The overwhelming attention on patients suffering from Covid-19 during the pandemic has led to depletion in focus towards patients with life-threatening incurable diseases like cancer who are in need of palliative care, as per a study conducted by the Goa Institute of Management.
The inter-state study, whose objective was to broadly understand the social determinants and satisfaction of cancer patients under palliative care in Kerala and Goa during Covid-19 pandemic, as well as to explore the patients' satisfaction vis-a-vis their care during the pandemic, has also advocated long-term strategies beyond the pandemic, to strengthen palliative care services in order to deal with future disasters.
"The severity of the Covid-19 pandemic has resulted in limited provision of palliative care services throughout the country. Physicians and nurses who are trained in palliative care have often been deployed to deliver emergency care for people with Covid-19. When the healthcare system is overwhelmed with Covid-19 patients, and the resources are limited, cancer patients may have limited access to the healthcare system and are able to avail supportive treatment only," as per the study conducted by Dr Vilasini Devi Nair and Prof Vithal Sukhathankar, faculty members at the state's leading B-School.
"In a context of resource constraints, priority has been given to interventions aimed at saving people's lives over palliating discomfort among seriously-ill people and their families. Governments must urgently recognise the role of palliative care during Covid-19 pandemic and ensure these services should be integrated into the healthcare system response in a creative way," the study also adds.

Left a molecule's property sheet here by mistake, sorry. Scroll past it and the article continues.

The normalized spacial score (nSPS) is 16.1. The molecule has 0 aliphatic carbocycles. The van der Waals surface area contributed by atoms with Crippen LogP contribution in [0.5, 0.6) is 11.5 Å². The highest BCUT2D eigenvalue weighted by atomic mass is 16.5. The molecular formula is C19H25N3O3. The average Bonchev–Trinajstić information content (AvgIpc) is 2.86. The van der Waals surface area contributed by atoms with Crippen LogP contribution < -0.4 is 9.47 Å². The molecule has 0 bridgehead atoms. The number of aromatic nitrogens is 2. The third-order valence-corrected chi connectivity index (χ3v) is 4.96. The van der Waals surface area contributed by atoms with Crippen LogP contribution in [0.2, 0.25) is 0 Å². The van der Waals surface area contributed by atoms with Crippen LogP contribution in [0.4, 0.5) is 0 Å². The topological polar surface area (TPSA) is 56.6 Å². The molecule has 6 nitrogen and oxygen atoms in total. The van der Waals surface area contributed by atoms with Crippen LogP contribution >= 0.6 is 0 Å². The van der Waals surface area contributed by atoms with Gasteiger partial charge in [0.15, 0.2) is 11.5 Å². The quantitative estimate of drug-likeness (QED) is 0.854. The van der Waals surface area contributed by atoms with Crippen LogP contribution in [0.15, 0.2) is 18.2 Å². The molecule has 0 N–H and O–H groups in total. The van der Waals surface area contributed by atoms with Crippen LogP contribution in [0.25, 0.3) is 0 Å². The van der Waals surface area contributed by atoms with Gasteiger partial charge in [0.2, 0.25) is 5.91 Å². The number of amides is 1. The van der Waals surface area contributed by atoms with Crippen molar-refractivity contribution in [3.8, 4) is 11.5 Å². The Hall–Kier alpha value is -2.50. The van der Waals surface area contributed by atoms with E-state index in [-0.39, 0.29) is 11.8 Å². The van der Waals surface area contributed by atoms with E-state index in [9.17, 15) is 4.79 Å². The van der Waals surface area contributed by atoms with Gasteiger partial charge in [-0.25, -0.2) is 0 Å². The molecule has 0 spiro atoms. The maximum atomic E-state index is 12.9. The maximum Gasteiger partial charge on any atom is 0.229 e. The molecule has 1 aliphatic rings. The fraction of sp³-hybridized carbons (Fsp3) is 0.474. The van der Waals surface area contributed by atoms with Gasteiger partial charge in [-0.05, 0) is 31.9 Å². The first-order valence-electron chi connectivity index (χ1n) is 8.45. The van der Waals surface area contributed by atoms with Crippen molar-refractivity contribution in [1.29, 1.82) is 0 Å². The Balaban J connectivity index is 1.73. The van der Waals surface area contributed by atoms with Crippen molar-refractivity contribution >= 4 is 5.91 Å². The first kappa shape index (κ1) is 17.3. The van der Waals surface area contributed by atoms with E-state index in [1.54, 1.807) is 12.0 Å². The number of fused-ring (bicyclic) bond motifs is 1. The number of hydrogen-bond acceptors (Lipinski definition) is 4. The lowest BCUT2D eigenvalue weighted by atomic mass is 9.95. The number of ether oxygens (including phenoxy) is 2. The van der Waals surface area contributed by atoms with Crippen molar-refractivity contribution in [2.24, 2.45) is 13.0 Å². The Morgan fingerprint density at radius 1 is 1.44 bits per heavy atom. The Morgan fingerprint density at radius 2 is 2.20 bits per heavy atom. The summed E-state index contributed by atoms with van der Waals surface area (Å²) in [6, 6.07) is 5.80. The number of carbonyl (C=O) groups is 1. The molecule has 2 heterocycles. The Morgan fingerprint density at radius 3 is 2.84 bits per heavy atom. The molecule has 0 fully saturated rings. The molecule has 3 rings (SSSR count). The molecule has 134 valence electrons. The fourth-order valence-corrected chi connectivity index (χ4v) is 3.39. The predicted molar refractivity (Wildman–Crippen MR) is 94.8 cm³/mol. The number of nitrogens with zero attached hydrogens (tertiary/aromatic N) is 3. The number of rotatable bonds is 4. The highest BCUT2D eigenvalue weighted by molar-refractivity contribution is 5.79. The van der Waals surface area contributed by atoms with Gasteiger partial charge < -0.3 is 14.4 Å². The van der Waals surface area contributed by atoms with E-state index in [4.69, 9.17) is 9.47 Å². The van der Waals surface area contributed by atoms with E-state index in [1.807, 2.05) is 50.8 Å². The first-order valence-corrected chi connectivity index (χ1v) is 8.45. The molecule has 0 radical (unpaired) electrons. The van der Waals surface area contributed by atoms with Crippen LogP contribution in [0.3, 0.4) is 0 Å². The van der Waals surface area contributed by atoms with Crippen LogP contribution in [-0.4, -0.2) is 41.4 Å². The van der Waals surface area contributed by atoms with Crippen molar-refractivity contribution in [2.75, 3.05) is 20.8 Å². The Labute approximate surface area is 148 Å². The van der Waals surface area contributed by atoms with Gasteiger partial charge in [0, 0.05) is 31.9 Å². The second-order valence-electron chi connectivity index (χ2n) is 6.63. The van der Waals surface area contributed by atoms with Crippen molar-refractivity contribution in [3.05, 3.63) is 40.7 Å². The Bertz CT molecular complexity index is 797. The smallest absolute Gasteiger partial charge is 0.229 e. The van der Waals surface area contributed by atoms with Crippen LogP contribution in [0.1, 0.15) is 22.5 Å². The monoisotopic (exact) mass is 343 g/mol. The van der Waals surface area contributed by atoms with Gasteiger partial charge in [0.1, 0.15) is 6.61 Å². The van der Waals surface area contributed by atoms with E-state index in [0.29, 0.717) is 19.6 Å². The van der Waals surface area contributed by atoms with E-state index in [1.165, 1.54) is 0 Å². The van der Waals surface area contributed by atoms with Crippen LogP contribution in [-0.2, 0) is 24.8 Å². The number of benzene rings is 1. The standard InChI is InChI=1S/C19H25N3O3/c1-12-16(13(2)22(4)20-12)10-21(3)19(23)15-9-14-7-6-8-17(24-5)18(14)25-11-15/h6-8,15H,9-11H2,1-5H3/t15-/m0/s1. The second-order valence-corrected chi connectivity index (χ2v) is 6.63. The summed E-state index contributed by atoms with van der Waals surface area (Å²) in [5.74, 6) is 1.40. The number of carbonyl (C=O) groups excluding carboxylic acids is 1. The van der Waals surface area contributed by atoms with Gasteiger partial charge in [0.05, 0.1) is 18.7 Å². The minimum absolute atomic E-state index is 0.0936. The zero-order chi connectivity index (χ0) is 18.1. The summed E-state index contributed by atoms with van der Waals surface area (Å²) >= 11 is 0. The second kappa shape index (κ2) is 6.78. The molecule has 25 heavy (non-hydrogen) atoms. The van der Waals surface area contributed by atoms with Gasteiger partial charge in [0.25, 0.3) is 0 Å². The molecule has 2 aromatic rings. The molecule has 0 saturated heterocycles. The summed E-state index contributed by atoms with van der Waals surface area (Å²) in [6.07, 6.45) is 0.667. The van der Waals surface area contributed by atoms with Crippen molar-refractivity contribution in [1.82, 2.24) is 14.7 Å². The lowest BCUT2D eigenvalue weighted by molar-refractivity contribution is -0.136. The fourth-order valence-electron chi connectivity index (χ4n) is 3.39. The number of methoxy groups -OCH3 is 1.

The research, based on interviews with randomly-selected cancer patients admitted to palliative care facilities in the two states, also underlines the importance of focusing on "designing immediate strategies for effective implementation of palliative care during Covid-19".
"Instead of admissions, outpatient visits and follow-up through phone calls were given priority. At the same time, we observed that many critically-ill patients were not admitted in cancer care facilities and hence progressed to a serious stage," the study further states, adding that patients with severe pain, bleeding and in final stage with metastasis were sidelined from the general healthcare system and they were taken care at palliative centres in the last moments.
The study comes at a time when the Covid-19 pandemic has led to significant damage to the global population, and is redefining the global healthcare scenario.
"Moreover, there are several resource limitations and restrictions to avail standard cancer care due to robust measures taken for infection control. In this situation, palliative care in cancer patients is risky and they deserve special attention. Their symptom management, psychological, social, cultural needs tremendously increase during the epidemic. Thus, we need to recognise the unique palliative care needs of cancer patients during the pandemic," the study says.